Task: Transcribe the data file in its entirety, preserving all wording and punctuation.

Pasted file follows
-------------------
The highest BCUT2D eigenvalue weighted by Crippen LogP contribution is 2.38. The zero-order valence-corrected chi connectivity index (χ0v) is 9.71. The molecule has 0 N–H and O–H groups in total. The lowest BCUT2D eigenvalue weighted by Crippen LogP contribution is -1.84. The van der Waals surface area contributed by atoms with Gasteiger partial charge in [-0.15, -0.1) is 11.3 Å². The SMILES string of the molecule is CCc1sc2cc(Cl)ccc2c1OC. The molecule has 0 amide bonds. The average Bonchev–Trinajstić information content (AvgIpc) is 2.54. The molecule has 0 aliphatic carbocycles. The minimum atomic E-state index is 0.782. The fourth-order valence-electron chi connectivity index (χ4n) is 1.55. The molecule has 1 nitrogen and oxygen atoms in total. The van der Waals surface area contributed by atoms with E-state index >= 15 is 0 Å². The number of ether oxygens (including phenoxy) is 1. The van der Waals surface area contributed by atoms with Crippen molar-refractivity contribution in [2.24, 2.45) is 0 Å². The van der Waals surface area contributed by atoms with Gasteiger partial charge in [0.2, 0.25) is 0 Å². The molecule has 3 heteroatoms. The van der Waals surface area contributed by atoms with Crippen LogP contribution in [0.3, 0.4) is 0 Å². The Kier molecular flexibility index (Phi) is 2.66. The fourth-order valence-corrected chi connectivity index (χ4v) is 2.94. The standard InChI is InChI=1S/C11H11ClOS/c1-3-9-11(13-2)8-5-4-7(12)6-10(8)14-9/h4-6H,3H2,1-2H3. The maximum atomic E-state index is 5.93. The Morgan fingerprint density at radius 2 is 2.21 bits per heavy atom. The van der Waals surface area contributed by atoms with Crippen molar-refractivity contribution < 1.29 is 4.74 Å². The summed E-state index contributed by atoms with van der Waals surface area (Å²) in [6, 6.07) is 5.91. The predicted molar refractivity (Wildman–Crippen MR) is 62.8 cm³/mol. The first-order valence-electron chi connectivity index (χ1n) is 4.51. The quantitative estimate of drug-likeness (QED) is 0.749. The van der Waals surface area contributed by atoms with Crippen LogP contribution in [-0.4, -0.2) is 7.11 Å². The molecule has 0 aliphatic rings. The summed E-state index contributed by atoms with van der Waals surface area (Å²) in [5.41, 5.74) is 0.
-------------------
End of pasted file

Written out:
The highest BCUT2D eigenvalue weighted by Crippen LogP contribution is 2.38. The zero-order valence-corrected chi connectivity index (χ0v) is 9.71. The molecule has 0 N–H and O–H groups in total. The lowest BCUT2D eigenvalue weighted by Crippen LogP contribution is -1.84. The van der Waals surface area contributed by atoms with Gasteiger partial charge in [-0.15, -0.1) is 11.3 Å². The SMILES string of the molecule is CCc1sc2cc(Cl)ccc2c1OC. The molecule has 0 amide bonds. The average Bonchev–Trinajstić information content (AvgIpc) is 2.54. The molecule has 0 aliphatic carbocycles. The minimum atomic E-state index is 0.782. The fourth-order valence-electron chi connectivity index (χ4n) is 1.55. The molecule has 1 nitrogen and oxygen atoms in total. The van der Waals surface area contributed by atoms with E-state index >= 15 is 0 Å². The number of ether oxygens (including phenoxy) is 1. The van der Waals surface area contributed by atoms with Crippen molar-refractivity contribution in [2.24, 2.45) is 0 Å². The van der Waals surface area contributed by atoms with Gasteiger partial charge in [0.2, 0.25) is 0 Å². The molecule has 3 heteroatoms. The van der Waals surface area contributed by atoms with Crippen LogP contribution in [0.3, 0.4) is 0 Å². The Kier molecular flexibility index (Phi) is 2.66. The fourth-order valence-corrected chi connectivity index (χ4v) is 2.94. The standard InChI is InChI=1S/C11H11ClOS/c1-3-9-11(13-2)8-5-4-7(12)6-10(8)14-9/h4-6H,3H2,1-2H3. The maximum atomic E-state index is 5.93. The Morgan fingerprint density at radius 2 is 2.21 bits per heavy atom. The van der Waals surface area contributed by atoms with Crippen molar-refractivity contribution < 1.29 is 4.74 Å². The summed E-state index contributed by atoms with van der Waals surface area (Å²) in [6, 6.07) is 5.91. The predicted molar refractivity (Wildman–Crippen MR) is 62.8 cm³/mol. The first-order valence-electron chi connectivity index (χ1n) is 4.51. The quantitative estimate of drug-likeness (QED) is 0.749. The van der Waals surface area contributed by atoms with Crippen LogP contribution in [-0.4, -0.2) is 7.11 Å². The molecule has 0 aliphatic rings. The summed E-state index contributed by atoms with van der Waals surface area (Å²) in [5.41, 5.74) is 0.